The Good and Bad of Large 401(k) Plans
Large 401(k) plans, ones with numerous investment choices, can be good for the employer, but bad for the employee, according to University of Mississippi Law School assistant professor Mercer Bullard. Citing both case law and various studies, Bullard says a paradox exists.
Retirement plans, including 401(k)s, are covered by the Employee Retirement Security Income Act of 1974 ERISA. ERISA requires employers to follow the “prudent man rule,” which means making decisions with care, skill and diligence. In simpler terms, the standard requires fiduciaries to make decisions similar to what a prudent person would otherwise make in the same situation. This requirement has been used in litigation over the construction of and fees within 401(k) plans.
Bullard observes a trend in such cases of allowing employers to argue a “large menu defense.” Courts have concluded a large selection of investment options places the employee in charge of his investment decisions. Under such rulings (including Hecker v. Deere & Co.), the employer cannot be held liable for the inclusion of expensive or poor-performing funds. Conversely, Wal-Mart was found liable of managing its plan imprudently for offering a “relatively limited menu of funds which were selected by Wal-Mart executives despite the ready availability of better options.” (This case was Braden v. Wal-Mart.)
Though employers may be able to reduce their liability by offering a bigger selection of investment choices, doing so may have an adverse effect on employees. Bullard cites a Columbia University study that found employee participation decreased as the number of investment choices increased. A plan with 11 options had a 70% participation rate, whereas a plan with 56 options had a 61% participation rate.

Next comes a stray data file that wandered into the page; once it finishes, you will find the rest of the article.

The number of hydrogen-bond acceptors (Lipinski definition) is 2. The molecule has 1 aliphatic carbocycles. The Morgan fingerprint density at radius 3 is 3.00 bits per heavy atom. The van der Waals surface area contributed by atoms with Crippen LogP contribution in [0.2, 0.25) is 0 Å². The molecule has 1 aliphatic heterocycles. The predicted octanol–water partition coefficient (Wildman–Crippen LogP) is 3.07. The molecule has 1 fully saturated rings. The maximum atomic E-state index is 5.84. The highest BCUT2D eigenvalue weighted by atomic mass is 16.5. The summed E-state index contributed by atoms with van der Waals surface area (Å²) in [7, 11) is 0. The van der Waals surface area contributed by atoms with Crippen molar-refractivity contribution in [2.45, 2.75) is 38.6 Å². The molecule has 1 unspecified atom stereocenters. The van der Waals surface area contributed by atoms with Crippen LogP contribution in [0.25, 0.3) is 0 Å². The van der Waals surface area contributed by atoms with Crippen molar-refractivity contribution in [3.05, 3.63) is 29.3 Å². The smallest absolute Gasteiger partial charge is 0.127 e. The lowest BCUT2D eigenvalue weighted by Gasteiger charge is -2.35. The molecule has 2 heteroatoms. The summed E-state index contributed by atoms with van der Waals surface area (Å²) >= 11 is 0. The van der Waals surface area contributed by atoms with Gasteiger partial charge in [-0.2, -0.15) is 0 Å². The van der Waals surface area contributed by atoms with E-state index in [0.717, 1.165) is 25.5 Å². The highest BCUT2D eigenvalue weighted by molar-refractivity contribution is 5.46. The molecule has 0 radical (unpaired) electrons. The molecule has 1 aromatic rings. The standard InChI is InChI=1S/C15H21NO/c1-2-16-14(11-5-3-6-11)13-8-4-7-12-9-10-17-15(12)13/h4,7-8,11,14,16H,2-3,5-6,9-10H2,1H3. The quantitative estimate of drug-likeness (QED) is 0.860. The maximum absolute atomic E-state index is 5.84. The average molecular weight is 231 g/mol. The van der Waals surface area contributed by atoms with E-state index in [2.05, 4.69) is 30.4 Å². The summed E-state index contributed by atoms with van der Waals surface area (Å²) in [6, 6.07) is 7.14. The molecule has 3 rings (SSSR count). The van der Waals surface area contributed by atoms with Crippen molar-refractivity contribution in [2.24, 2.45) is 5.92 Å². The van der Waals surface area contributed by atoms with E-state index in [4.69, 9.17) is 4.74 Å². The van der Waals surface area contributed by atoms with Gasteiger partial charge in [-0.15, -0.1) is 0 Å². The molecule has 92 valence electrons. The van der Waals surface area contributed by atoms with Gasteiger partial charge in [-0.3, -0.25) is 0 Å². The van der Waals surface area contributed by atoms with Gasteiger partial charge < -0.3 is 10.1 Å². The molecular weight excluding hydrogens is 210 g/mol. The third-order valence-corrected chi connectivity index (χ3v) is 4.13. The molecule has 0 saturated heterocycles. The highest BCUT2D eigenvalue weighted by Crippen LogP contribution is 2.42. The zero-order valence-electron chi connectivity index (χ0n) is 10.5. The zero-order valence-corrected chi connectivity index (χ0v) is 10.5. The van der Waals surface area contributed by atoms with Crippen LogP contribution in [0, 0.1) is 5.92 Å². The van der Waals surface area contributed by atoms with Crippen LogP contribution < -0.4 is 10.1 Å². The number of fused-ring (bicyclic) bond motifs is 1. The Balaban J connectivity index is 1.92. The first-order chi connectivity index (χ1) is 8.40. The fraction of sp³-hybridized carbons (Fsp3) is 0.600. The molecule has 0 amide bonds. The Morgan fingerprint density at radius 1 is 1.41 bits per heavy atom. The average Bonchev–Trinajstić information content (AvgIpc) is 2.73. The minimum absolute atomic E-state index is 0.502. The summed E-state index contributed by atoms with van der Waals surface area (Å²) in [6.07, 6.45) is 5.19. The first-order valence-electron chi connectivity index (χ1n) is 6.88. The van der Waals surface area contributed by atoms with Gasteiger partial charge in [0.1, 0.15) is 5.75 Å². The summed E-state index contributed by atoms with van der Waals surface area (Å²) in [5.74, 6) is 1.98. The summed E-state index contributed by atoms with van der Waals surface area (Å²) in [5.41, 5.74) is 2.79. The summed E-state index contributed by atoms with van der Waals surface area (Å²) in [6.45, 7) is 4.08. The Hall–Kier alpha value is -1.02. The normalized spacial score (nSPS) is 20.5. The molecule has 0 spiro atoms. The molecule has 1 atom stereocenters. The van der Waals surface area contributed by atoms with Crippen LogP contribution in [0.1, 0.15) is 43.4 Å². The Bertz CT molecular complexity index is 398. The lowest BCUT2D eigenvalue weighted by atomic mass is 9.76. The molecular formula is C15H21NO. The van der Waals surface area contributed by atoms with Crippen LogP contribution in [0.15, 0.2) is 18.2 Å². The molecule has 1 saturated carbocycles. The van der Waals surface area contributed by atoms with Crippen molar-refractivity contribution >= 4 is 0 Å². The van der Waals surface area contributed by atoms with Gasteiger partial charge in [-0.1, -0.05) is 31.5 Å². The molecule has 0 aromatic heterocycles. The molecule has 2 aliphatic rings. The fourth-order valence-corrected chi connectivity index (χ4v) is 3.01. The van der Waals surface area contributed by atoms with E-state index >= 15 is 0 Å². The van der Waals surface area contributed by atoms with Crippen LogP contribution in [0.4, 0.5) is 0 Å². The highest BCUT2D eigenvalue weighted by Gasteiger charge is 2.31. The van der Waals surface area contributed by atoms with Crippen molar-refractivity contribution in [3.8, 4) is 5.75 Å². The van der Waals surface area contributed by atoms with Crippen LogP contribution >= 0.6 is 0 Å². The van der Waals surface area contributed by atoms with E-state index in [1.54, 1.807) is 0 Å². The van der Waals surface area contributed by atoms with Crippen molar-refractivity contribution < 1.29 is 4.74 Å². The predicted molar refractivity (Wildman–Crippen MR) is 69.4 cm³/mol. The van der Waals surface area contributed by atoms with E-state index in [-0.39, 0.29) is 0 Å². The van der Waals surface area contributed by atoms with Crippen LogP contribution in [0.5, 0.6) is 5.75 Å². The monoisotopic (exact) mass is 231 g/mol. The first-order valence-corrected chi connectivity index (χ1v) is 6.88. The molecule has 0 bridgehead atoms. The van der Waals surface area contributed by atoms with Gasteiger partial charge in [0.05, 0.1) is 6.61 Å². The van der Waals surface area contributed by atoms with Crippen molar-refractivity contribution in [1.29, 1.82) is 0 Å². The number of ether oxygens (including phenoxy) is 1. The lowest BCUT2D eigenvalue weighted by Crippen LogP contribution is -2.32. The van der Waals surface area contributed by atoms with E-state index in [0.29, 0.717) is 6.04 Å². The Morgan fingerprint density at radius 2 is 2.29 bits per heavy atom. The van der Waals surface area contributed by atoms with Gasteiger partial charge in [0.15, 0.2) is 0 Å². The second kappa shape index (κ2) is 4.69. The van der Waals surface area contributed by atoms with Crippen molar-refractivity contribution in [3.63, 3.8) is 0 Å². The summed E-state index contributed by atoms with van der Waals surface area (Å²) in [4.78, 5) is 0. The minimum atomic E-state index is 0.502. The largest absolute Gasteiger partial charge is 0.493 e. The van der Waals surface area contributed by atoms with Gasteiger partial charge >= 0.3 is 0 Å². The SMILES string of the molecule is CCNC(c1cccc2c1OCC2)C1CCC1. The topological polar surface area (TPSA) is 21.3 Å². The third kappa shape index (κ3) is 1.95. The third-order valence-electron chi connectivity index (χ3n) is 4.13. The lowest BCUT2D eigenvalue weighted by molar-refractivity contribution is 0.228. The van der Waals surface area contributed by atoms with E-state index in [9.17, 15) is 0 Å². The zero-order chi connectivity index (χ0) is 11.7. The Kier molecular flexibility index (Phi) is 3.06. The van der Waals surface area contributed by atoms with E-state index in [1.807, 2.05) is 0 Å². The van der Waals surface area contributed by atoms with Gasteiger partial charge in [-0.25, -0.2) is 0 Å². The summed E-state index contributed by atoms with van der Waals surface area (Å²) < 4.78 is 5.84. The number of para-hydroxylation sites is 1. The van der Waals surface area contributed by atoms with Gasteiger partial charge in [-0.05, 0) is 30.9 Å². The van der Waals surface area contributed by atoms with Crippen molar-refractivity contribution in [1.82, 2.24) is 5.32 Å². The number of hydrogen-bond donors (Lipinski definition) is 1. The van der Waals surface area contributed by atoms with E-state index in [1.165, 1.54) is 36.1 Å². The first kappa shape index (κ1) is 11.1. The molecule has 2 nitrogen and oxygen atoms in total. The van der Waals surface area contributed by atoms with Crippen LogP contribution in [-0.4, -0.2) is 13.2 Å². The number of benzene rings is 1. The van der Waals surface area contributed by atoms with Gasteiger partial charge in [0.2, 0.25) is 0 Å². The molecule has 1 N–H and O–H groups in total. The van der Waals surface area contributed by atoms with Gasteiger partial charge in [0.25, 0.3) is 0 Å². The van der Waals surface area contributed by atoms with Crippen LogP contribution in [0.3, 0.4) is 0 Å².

Studies by behavioral scientists suggest humans tend not to make decisions when confronted with too many choices. Bullard cites an oft-referenced study on jam, which found that as the number of flavors for sale increased, the number of purchases decreased. Emerging analysis on auto-enrollment retirement plans finds many employees do not alter either the default contribution amount or the default fund selection when opted into a 401(k) plan. Such aversion to decision-making can lead to a failure of adequate saving, which Bullard says can leave employees unprepared for retirement.
Source: “The Social Costs of Choice, Free Market Ideology and the Empirical Consequences of the 401(k) Plan Large Menu Defense,” Mercer Bullard, May 10, 2013.